In Time

You may recall my discovery of an old journal in a box of my cousins’ Uncanny X-Men and G.I. Joe comics.  It contained the writings of a certain eccentric called Matthew Meriwether Mindcarp (in other passages ‘Mindkarp’), self proclaimed grand comicologist, the first comics commentator of the modern age in futurespect.  Using a device he called ‘the tomorrow goggles’ he was able to read and study comics decades, even centuries, in advance of their original publication.  Mindkarp loved the cosmic stuff in particular.  He was a man before his time, perhaps doomed to enjoy his hobby alone out of fear that the technology he utilized for fancy might be manipulated for darker purposes.  So seemingly fearful was Mindkarp that he wrote his journal in code (all b’s replaced with q’s).

This is the final entry:


(date indecipherable)

Some seventeen years have passed since the Chronos Affair and the destruction of the Goggles. Such incidents are recorded in the green diary, which remains hidden on every axis perhaps unto eternity. Julian Furthermoore is dead. So too is my beloved, if traitorous, Miranda. Mine is the stubborn and devoted heart of a lapdog and I knew I’d forgive her in time (it happened during a brief respite near her gravesite in 12 B.C., roughly seven hundred years pre facto). I returned from the conflict alone—my ward Toby Tick-Tock the clockwork boy having decided to remain with his new bride in Des Moines IV. If I’d had any Goggles to hang up, I’d have done so. As it was, the aeoninium supply throughout history had been depleted and I was left more or less marooned in my own time with no such apparatus. I could have settled anywhen, I suppose. Whether by nature or experience I remain an anachronism wherever I go. My own estate is as ill-fitting as the court of King Arthur. Either of them. But this is where I’d left my slippers.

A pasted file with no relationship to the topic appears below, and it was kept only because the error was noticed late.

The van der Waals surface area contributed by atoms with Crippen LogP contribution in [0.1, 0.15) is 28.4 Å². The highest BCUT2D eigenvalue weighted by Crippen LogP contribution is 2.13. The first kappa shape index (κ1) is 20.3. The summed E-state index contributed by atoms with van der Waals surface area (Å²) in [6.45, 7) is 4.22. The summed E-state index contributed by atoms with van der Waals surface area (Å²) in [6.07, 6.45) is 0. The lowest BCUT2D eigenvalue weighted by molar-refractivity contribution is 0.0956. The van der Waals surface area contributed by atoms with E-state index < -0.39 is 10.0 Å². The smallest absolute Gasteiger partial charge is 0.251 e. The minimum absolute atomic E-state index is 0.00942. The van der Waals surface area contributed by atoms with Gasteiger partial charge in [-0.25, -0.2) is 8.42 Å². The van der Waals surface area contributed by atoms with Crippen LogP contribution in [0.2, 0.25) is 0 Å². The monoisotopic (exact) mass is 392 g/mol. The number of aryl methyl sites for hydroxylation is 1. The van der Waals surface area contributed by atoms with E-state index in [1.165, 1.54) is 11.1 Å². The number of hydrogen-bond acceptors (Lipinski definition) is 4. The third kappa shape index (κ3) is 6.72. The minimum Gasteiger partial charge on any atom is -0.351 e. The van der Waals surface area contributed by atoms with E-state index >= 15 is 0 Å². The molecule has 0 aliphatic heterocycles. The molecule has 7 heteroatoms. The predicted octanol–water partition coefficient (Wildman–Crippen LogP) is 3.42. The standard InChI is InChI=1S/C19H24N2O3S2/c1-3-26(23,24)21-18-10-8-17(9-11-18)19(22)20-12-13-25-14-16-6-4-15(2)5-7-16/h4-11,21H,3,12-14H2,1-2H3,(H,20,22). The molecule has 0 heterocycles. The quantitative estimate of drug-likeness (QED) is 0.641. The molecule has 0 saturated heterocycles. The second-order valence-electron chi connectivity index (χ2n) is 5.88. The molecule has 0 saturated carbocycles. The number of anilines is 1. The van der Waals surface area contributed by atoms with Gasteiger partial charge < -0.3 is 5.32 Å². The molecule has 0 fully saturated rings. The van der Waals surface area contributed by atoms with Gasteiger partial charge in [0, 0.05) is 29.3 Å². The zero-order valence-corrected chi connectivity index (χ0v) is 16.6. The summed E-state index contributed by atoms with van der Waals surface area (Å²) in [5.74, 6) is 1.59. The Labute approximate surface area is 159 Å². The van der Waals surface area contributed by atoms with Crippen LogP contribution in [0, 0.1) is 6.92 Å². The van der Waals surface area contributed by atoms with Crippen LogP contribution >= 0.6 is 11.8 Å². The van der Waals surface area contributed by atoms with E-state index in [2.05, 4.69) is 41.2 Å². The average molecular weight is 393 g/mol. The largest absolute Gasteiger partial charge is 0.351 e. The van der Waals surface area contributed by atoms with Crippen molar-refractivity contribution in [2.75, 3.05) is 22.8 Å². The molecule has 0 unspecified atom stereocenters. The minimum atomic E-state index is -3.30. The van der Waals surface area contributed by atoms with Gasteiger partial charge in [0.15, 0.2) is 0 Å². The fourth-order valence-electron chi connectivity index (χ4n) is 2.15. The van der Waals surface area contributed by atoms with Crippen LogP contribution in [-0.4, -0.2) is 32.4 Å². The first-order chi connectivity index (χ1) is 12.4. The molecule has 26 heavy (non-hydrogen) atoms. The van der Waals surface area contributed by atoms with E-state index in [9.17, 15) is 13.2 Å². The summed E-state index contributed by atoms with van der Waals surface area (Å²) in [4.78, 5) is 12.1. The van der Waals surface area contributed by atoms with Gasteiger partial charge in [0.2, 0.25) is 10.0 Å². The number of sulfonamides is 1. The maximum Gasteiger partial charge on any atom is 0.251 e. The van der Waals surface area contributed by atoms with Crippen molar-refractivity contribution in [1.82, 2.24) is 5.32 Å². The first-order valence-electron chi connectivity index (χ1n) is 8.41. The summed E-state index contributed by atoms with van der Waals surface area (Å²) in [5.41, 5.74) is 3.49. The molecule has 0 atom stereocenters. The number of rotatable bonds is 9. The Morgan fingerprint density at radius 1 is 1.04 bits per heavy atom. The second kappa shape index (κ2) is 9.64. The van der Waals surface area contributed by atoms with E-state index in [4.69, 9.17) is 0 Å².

I retired to my eggplants and never remarried.  

I thought of my comics often, of story lines unfinished. There was so much left unread, unseen, unsavored. All my heroes. I am ashamed to admit I thought of She Hulk when handling unripened tomatoes those afternoons. After all these years, lusting after green litigators! Hobbling through the park I’d often stop, foot traffic permitting, and look off into the clouds, turning crisp pages yet printed. Nothing tangible, but still quite real to me. “Thinking about the war, old man?”comes a lad. “Not the one you’re thinking of, child.” He has nothing to say to this, and so I sit him down and we talk about Annihilation. He returns the next day, eagerly anticipating further tales from the renaissance of Rocket Raccoon.

This new generation shows far more interest in such frivolity than did my compatriots in those dismal tearoom conventions. Such a sad affair. I do however regret disassociating myself from those gentlemen. In the time after those awkward discussions I believed, condescendingly, that these men of the time could not grasp comics for the masterworks they would come to be. That these fellows were ill-equipped to appreciate that which I appreciated, all due to their lack of foresightedness. I tell you, reader, that this is not the case. In these seventeen years of contemplation I have come to understand that the barrier was never time. We are the same, reader, in that we are different. Not just you and I, but all people from all points of axis. Not better or worse, but different in our sensibilities. We both love our comics (are maybe you don’t), but maybe you do not thrill to the harvesting of eggplants as I do. We are still compatriots. I extend a hand to accept yours in good fellowship, but even now I am fading.  

I have seen much. More than I was ever meant to. But I regret very little. I have loved what I love and hope that you might do the same. Unabashedly.


And let that be enough.

Yours in time,

Paul Montgomery is a master code-breaker.  Contact him at You can also find him on Twitter.


  1. The wonderfully tragedy of comics is that, in the end, we are all men and women suspended in time, doomed never to know that final story. Because there is no end AND NO BEGIGINIG  It’s what Nietzsche calls "The Eternal Reccourence of the Same".

  2. Luckily, he didn’t pick a better code, which I would think involves all p’s switched with q’s.  If he did it in cursive, that would have been a bitch to decifer.  Thankfully, M.M.M. wasn’t quite that private and we’re all able to enjoy his musings with Paul’s excellent translation.

  3. Excellent work Paul. I’d like to see the full journal published. Definitely.

  4. Poor Mindkarp, left only with his eggplants.

  5. I must admit, I was hoping that the journal was still encoded.

  6. To murder my love is a crime.
    But will you still love man out of time?

  7. Maybe it wasn’t a code. Maybe he was just dyslexic. I mean I’m dyslexic and bs, ps, and qs suck.

  8. "Alas poor Mindkarp! I knew him, Monty."

    Will miss MMM and stories of his intrepid travels.

  9. nice code breaker….gonna miss MMM…

  10. nice code breaker….gonna miss MMM…